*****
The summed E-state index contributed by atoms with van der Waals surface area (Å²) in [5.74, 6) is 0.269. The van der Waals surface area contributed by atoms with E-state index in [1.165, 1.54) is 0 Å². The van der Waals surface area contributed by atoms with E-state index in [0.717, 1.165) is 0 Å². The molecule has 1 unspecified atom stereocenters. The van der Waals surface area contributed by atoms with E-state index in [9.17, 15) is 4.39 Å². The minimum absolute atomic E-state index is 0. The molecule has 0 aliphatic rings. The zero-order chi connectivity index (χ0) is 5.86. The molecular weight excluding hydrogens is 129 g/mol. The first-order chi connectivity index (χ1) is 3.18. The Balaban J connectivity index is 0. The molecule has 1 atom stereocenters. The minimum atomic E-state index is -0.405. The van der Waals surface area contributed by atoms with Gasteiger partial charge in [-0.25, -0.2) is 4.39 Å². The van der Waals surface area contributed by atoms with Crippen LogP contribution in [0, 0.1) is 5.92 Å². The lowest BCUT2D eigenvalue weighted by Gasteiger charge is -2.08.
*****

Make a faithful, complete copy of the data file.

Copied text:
The summed E-state index contributed by atoms with van der Waals surface area (Å²) in [5.74, 6) is 0.269. The van der Waals surface area contributed by atoms with E-state index in [1.165, 1.54) is 0 Å². The van der Waals surface area contributed by atoms with E-state index in [0.717, 1.165) is 0 Å². The molecule has 1 unspecified atom stereocenters. The van der Waals surface area contributed by atoms with E-state index in [9.17, 15) is 4.39 Å². The minimum absolute atomic E-state index is 0. The molecule has 0 aliphatic rings. The zero-order chi connectivity index (χ0) is 5.86. The molecular weight excluding hydrogens is 129 g/mol. The first-order chi connectivity index (χ1) is 3.18. The Balaban J connectivity index is 0. The molecule has 1 atom stereocenters. The minimum atomic E-state index is -0.405. The van der Waals surface area contributed by atoms with Gasteiger partial charge in [-0.25, -0.2) is 4.39 Å². The van der Waals surface area contributed by atoms with Crippen LogP contribution in [0, 0.1) is 5.92 Å². The lowest BCUT2D eigenvalue weighted by Gasteiger charge is -2.08.